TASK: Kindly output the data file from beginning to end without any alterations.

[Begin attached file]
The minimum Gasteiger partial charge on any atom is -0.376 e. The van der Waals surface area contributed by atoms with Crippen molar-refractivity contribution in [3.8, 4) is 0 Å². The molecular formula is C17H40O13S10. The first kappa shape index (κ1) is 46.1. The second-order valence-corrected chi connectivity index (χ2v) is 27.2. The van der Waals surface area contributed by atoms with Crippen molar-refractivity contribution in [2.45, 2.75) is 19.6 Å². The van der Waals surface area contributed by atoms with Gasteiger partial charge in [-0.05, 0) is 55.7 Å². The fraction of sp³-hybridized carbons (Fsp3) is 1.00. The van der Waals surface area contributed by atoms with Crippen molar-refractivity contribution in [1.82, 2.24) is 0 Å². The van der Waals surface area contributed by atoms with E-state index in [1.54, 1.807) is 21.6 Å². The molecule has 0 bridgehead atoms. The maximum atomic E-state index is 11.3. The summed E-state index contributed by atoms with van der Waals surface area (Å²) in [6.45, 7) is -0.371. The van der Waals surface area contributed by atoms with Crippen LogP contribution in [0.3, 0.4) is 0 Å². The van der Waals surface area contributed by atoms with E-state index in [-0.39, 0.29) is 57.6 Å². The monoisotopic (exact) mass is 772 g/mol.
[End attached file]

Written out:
The minimum Gasteiger partial charge on any atom is -0.376 e. The van der Waals surface area contributed by atoms with Crippen molar-refractivity contribution in [3.8, 4) is 0 Å². The molecular formula is C17H40O13S10. The first kappa shape index (κ1) is 46.1. The second-order valence-corrected chi connectivity index (χ2v) is 27.2. The van der Waals surface area contributed by atoms with Crippen molar-refractivity contribution in [2.45, 2.75) is 19.6 Å². The van der Waals surface area contributed by atoms with Gasteiger partial charge in [-0.05, 0) is 55.7 Å². The fraction of sp³-hybridized carbons (Fsp3) is 1.00. The van der Waals surface area contributed by atoms with Crippen molar-refractivity contribution in [1.82, 2.24) is 0 Å². The van der Waals surface area contributed by atoms with E-state index in [1.54, 1.807) is 21.6 Å². The molecule has 0 bridgehead atoms. The maximum atomic E-state index is 11.3. The summed E-state index contributed by atoms with van der Waals surface area (Å²) in [6.45, 7) is -0.371. The van der Waals surface area contributed by atoms with Crippen LogP contribution in [0.3, 0.4) is 0 Å². The van der Waals surface area contributed by atoms with E-state index in [-0.39, 0.29) is 57.6 Å². The monoisotopic (exact) mass is 772 g/mol.